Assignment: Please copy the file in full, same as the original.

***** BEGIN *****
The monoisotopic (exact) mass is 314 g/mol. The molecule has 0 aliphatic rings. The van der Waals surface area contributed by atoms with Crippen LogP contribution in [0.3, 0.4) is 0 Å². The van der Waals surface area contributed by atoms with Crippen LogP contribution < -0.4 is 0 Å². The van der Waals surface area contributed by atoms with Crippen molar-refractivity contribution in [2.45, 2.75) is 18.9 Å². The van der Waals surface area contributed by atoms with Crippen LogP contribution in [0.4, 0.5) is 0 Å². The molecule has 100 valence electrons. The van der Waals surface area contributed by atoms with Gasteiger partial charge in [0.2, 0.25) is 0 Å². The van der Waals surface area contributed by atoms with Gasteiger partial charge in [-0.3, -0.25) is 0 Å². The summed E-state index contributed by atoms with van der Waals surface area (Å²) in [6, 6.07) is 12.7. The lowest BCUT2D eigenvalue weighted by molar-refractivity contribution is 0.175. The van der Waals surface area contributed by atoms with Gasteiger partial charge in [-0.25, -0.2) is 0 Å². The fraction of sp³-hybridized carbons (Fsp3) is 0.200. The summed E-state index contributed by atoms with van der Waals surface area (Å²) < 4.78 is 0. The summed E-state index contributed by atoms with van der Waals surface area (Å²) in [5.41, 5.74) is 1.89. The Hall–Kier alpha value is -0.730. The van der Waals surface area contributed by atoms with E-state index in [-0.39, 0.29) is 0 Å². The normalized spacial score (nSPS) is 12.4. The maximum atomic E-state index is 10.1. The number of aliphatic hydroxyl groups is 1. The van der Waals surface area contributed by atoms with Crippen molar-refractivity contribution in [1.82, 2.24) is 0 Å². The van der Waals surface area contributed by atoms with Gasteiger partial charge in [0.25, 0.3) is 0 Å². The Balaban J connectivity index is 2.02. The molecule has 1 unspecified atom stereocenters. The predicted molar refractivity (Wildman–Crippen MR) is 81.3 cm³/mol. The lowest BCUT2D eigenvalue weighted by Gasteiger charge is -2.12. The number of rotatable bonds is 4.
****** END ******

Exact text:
The monoisotopic (exact) mass is 314 g/mol. The molecule has 0 aliphatic rings. The van der Waals surface area contributed by atoms with Crippen LogP contribution in [0.3, 0.4) is 0 Å². The van der Waals surface area contributed by atoms with Crippen LogP contribution < -0.4 is 0 Å². The van der Waals surface area contributed by atoms with Crippen molar-refractivity contribution in [2.45, 2.75) is 18.9 Å². The van der Waals surface area contributed by atoms with Crippen LogP contribution in [0.4, 0.5) is 0 Å². The molecule has 100 valence electrons. The van der Waals surface area contributed by atoms with Gasteiger partial charge in [0.2, 0.25) is 0 Å². The van der Waals surface area contributed by atoms with Gasteiger partial charge in [-0.3, -0.25) is 0 Å². The summed E-state index contributed by atoms with van der Waals surface area (Å²) in [6, 6.07) is 12.7. The lowest BCUT2D eigenvalue weighted by molar-refractivity contribution is 0.175. The van der Waals surface area contributed by atoms with Gasteiger partial charge in [-0.25, -0.2) is 0 Å². The fraction of sp³-hybridized carbons (Fsp3) is 0.200. The summed E-state index contributed by atoms with van der Waals surface area (Å²) < 4.78 is 0. The summed E-state index contributed by atoms with van der Waals surface area (Å²) in [5.41, 5.74) is 1.89. The Hall–Kier alpha value is -0.730. The van der Waals surface area contributed by atoms with E-state index in [-0.39, 0.29) is 0 Å². The normalized spacial score (nSPS) is 12.4. The maximum atomic E-state index is 10.1. The number of aliphatic hydroxyl groups is 1. The van der Waals surface area contributed by atoms with Crippen molar-refractivity contribution in [1.82, 2.24) is 0 Å². The van der Waals surface area contributed by atoms with Gasteiger partial charge in [0.25, 0.3) is 0 Å². The Balaban J connectivity index is 2.02. The molecule has 1 unspecified atom stereocenters. The predicted molar refractivity (Wildman–Crippen MR) is 81.3 cm³/mol. The lowest BCUT2D eigenvalue weighted by Gasteiger charge is -2.12. The number of rotatable bonds is 4.